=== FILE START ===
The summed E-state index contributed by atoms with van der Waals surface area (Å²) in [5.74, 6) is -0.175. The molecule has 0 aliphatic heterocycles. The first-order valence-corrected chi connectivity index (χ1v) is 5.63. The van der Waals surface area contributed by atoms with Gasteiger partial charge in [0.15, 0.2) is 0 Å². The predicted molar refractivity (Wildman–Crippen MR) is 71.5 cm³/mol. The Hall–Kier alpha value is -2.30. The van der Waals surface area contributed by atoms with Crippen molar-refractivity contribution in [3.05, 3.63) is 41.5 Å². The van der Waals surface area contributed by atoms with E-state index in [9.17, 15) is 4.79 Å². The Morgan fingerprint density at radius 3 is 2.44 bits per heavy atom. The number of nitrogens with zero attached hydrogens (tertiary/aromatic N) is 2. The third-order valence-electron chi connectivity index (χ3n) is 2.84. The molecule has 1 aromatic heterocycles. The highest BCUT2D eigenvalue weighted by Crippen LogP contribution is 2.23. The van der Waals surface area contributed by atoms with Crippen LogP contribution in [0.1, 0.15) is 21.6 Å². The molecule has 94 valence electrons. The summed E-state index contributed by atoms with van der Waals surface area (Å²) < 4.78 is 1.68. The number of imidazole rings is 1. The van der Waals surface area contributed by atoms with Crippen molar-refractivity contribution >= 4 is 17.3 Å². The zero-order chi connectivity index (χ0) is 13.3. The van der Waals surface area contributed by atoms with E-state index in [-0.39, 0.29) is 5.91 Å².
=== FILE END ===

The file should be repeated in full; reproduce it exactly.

The summed E-state index contributed by atoms with van der Waals surface area (Å²) in [5.74, 6) is -0.175. The molecule has 0 aliphatic heterocycles. The first-order valence-corrected chi connectivity index (χ1v) is 5.63. The van der Waals surface area contributed by atoms with Gasteiger partial charge in [0.15, 0.2) is 0 Å². The predicted molar refractivity (Wildman–Crippen MR) is 71.5 cm³/mol. The Hall–Kier alpha value is -2.30. The van der Waals surface area contributed by atoms with Crippen molar-refractivity contribution in [3.05, 3.63) is 41.5 Å². The van der Waals surface area contributed by atoms with E-state index in [9.17, 15) is 4.79 Å². The Morgan fingerprint density at radius 3 is 2.44 bits per heavy atom. The number of nitrogens with zero attached hydrogens (tertiary/aromatic N) is 2. The third-order valence-electron chi connectivity index (χ3n) is 2.84. The molecule has 1 aromatic heterocycles. The highest BCUT2D eigenvalue weighted by Crippen LogP contribution is 2.23. The van der Waals surface area contributed by atoms with Crippen LogP contribution in [0.1, 0.15) is 21.6 Å². The molecule has 94 valence electrons. The summed E-state index contributed by atoms with van der Waals surface area (Å²) < 4.78 is 1.68. The number of imidazole rings is 1. The van der Waals surface area contributed by atoms with Crippen molar-refractivity contribution >= 4 is 17.3 Å². The zero-order chi connectivity index (χ0) is 13.3. The van der Waals surface area contributed by atoms with E-state index in [-0.39, 0.29) is 5.91 Å².